Patch.com, AOL’s hyperlocal news experiment, is rolling out a new site today. In true new media fashion, the company designed the mobile site first, and the new format places heavy emphasis on social elements.
I got a preview of it on Friday from co-founder and CEO Jon Brod, chief content officer Rachel Feddersen and creative director Abel Lenz, who enthusiastically introduced the site as a shift from the soap-box model to a town square model. “This is a platform for communities to better organize day to day life,” said Feddersen, “we’re about making lives in towns better.”
So what’s different about the new Patch? According to Brod, it’s “the marriage of Journalism with a big J and the social elements of a community platform.” The new homepage is organized by a Facebook-like news feed, with “editor’s picks” at the top. Content is organized into “groups,” some of which are curated and created by the local editor. However, the new site gives people in the community the ability to create their own groups. Here’s a screenshot of the homepage:
For example, parents could create a group for their kids’ little league team. There are three types of groups: one is blog-like where information flows from one person to many. One is more like a message board where anyone can post. The last is a private group where members are admitted by invitation only, and meant to have the functionality of a mailing list. Here’s a screenshot of a group page:
Each group page has a news feed, where people can post messages, articles, photos, videos and events. You can sync the events with your Google or Outlook calendars, and there are options on the feed to view only certain types of content.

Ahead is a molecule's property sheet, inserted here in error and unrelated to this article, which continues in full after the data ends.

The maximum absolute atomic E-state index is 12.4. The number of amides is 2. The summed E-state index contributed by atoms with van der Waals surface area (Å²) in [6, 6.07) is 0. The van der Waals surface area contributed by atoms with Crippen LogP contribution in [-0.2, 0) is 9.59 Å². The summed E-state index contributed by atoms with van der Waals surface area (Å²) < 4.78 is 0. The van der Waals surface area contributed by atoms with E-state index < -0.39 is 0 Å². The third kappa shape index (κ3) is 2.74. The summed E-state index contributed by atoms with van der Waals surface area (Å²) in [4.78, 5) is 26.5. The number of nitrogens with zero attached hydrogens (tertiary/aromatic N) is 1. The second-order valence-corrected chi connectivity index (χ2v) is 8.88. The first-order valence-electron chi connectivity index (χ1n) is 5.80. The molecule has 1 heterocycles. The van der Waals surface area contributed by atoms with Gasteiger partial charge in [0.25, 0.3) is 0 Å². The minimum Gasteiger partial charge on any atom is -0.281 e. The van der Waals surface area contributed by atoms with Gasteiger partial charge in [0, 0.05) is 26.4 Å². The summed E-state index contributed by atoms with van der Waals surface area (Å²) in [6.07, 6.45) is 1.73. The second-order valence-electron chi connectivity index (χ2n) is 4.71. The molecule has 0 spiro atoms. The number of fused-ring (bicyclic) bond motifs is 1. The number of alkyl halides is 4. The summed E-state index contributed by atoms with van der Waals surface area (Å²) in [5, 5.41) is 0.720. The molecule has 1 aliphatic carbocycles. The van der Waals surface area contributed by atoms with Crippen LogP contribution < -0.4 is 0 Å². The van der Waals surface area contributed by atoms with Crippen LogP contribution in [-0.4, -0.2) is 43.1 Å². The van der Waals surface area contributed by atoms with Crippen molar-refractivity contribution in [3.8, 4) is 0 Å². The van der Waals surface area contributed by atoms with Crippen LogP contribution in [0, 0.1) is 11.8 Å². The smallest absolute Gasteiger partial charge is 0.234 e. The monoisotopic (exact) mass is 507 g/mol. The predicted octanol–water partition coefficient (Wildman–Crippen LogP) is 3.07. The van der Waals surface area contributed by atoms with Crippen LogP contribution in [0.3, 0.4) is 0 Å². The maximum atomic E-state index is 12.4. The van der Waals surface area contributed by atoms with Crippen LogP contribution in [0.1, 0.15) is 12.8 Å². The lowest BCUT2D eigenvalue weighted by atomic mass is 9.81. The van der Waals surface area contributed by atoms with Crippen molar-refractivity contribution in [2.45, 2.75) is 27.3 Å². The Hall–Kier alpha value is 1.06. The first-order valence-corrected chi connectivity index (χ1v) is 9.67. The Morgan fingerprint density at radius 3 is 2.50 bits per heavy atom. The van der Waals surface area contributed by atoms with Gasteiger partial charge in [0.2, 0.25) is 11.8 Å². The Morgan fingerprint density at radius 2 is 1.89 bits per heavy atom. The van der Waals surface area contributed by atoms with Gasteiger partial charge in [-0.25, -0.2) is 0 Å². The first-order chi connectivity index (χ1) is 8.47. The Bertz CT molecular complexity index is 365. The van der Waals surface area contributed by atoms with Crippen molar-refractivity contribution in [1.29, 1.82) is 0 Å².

The directory has shifted to the group model as well, allowing business owners to claim their group once their identities have been verified. Once that happens, they become the manager of a group, and have the ability to control all the content (except reviews, of course). It’s kind of like Facebook Pages meets Yelp.
While all of this sounds like Patch is trying to become more of a social network, everyone I spoke to assured me that Patch is committed as ever to “Journalism with a big J.” Users can never opt out of editors picks – “the journalistic imprint is what sets us apart, it’s in our DNA,” said Feddersen.
“People care about where content comes from,” said Lenz, “we deeply believe people want both [content and social] from one place.”
The new site will not change Patch’s business model of local, regional and national ads plus commerce, and Brod says the new site “positions us to really make further strides in our commerce initiatives,” the details of which he said he couldn’t get into.
There has been plenty of Patch criticism coming from all over the journalism sphere, and 10,000 Words has previously covered some of the things that they do well. And though there has been speculation that the role of the local editor will become less of a writing/reporting role and more of a community moderator role, those at Patch insist otherwise.
What do you think of Patch’s new site? Is their combination of content and social the hyper-local news of the future?